Speaking at the annual policy meeting of the State Higher Education Executive Officers (SHEEO) on Aug. 9, U.S. Secretary of Education Arne Duncan criticized states for their higher education cuts, saying they were undermining their economic futures by being "penny-wise and pound-foolish.”
Since the global recession hit, he said, most states have slashed their per-student higher education spending. "Disinvestment is not the strategy that other countries are choosing," he said, contrasting the United States' approach to that of China and Singapore. According to the SHEEO, Colorado ranked 49th in the nation in 2011 for state and local support for higher education operating expenses per capita.
To fill gaps left by the states, institutions have been forced to raise tuition, strapping middle-class families especially with higher college costs. While MSU Denver continues to offer the lowest tuition among Colorado’s five largest institutions, the University has been compelled to raise tuition by almost 23 percent in 2011-12 and again by another 13 percent for this coming academic year. The increases are in keeping with the University’s Financial Accountability Plan of 2010.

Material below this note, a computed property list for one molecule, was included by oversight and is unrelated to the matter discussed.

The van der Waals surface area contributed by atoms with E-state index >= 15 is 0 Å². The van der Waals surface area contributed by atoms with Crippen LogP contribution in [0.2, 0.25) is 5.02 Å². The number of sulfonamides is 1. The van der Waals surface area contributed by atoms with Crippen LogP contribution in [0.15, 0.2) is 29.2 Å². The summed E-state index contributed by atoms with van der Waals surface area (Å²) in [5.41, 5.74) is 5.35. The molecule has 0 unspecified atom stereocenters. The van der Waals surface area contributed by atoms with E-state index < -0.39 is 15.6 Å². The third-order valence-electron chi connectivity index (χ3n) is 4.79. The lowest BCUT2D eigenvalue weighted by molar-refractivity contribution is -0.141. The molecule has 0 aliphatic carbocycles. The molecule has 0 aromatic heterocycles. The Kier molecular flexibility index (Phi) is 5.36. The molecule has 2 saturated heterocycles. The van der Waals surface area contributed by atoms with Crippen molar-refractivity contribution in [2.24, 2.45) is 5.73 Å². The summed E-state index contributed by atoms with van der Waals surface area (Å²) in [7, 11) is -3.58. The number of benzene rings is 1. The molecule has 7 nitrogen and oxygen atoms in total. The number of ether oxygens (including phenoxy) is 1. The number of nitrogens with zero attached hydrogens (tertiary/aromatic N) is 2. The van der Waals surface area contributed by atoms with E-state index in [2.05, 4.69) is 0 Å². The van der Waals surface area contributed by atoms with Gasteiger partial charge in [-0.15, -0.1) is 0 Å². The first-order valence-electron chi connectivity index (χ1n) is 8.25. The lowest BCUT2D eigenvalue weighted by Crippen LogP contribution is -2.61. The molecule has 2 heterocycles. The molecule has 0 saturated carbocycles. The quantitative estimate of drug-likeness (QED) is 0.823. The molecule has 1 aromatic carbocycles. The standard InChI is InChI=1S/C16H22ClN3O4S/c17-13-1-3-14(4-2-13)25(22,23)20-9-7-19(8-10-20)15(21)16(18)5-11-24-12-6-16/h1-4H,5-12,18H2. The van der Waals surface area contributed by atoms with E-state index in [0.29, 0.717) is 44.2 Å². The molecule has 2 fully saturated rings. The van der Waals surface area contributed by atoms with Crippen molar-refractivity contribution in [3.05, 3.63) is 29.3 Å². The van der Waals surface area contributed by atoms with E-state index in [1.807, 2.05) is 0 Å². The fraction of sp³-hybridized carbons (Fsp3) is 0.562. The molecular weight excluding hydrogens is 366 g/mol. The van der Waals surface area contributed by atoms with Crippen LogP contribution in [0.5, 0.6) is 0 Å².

"Higher education should not be a luxury for those who can afford it," Duncan said.
While states grapple with how to balance budgets without mortgaging their higher education infrastructures, they are also responding to increased pressure to boost graduation rates, according to another speaker at the SHEEO meeting, Jamie P. Merisotis. He is president of the Lumina Foundation for Education, an organization that works to boost students’ access to higher education and degree completion.
"States really are where the action is," Merisotis said, adding that more than two-thirds of states have set goals for improving graduation rates.
He also indicated a need for changes in how credits are awarded, saying colleges and universities need to grant credit for job experience and other forms of nontraditional learning. "We need stackable credentials that give students credit for learning, no matter where it comes from," he said.
This year, Colorado’s legislature passed HB 12-1072, which requires state colleges and universities to adopt policies for awarding credit for prior learning (MSU Denver has long had a Credit for Prior Learning program), and SB 12-045, which should make it easier for students with hours from both community and four-year colleges, who leave without degrees, to aggregate credits to qualify for an associate’s degree.
Top of Page